Another important ingredient in a model like this is the use of consistent language so students understand what is expected of them and the kind of thinking it would be happening in this kind of environment.  By asking every day, “What do you notice about how this is written?” or by asking frequently, “what can I learn from this that I might try in my writing?” we are facilitating higher-level thinking processes in our classrooms.


It is my goal and my intention that my ELLs will grow their knowledge of authors’ work, their style, and their craft.  In addition, I want them to gain an understanding of how important it is to read other people’s work in order to understand and grow as writers. Teaching students to keep themselves accountable for this kind of learning is also critical. When I confer with students, I like to ask them a simple yet powerful question, “What did you try today as a writer?” It is no surprise to hear my students describe their work and mention an author who inspired them.


Today, I invite you fellow teachers, bloggers, writers, and lovers of words to invite an author into your classroom so you can allow for this kind of magic to develop and grow. A wonderful starting point for further reading and understanding is About the Authors by Katie Wood Ray. She explores this topic in depth by working side by side with Lisa Cleaveland.


But most importantly, I invite you to bring your own writing life into the classroom and share your thinking with your students. After all, a community of writers is only going to get stronger with the help of other fellow writers like you.

5 thoughts on “GUEST BLOG POST: Growing as Writers through an Author Study Leave a comment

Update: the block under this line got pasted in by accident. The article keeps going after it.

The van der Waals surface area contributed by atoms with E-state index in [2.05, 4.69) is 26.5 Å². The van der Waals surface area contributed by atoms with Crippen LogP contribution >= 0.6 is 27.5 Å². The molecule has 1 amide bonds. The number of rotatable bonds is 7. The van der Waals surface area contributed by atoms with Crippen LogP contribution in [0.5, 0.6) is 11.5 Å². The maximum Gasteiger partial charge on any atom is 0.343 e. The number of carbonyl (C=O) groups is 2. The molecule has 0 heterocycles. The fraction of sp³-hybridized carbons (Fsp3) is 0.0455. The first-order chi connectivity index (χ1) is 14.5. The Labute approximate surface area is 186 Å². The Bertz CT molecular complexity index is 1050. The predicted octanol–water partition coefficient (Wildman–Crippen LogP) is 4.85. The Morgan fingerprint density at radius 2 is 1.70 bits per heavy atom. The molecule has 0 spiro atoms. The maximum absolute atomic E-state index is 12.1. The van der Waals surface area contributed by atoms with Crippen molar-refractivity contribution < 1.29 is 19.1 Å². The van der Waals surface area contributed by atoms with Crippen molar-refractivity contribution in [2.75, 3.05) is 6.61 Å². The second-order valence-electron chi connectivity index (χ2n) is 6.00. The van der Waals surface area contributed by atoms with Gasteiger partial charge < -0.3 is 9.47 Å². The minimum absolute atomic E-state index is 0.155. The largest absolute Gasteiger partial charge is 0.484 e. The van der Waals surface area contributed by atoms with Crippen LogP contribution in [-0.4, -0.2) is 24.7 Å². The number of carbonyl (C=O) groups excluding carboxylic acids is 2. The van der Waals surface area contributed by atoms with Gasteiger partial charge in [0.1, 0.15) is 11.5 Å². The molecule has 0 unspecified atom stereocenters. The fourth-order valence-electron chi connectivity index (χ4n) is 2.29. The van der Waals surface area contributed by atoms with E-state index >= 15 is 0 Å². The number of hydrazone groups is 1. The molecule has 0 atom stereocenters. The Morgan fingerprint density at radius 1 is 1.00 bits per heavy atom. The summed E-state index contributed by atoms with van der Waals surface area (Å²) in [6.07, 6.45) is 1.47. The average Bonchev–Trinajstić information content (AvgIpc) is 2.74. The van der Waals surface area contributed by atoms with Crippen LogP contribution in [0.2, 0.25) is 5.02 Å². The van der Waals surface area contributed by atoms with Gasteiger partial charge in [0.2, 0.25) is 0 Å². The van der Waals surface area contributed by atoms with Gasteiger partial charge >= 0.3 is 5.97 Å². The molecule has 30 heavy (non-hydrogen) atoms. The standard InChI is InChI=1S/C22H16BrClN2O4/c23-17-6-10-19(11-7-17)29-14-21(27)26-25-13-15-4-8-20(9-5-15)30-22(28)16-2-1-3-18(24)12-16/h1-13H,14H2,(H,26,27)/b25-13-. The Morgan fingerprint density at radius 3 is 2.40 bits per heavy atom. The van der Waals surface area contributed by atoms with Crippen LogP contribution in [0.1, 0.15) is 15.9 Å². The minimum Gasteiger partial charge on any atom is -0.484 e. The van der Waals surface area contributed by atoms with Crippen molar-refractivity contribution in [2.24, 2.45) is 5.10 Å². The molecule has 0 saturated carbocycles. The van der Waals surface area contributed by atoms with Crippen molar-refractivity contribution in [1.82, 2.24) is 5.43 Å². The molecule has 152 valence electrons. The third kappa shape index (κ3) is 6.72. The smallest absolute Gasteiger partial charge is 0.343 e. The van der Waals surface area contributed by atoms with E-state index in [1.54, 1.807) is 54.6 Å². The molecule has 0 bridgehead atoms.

1. Thank you! Thank you for all your kind words. THere are so many mentors out there to learn from and it’s important to highlight to our students that we can’t do it alone. We work and grow in a community, therefore, learning from each other is bound to happen this way. I look forward to learning from more new authors this year and what gifts they give to our younger writers.


  2. I was thrilled to see your use of Todd Parr, Mo Willems and Amy Rosenthal … I also have done author studies on them. Parr is great for emerging writers; the books are simple enough for beginning ELL readers, but there are so many things we can “notice” about his writing style and then try in our own pieces. Your post has energized me to do these seriously again this year, after my most recent year where author studies took a back seat to many other mandates.


  3. Your post is filled with such good, specific ideas. I don’t know if I like “I can’t expect my young writers to understand how something is written before they have enjoyed that piece of writing as readers first.” or the envisioning paragraph best. It’s great to see how you are so deliberate in your plan to teach your students how to become writers. Thanks for the inspiration!


  4. Stella, Your classroom sounds like a joyful place to grow as a writer. I wish all kids could be immersed in such great books as they learn the craft of writing.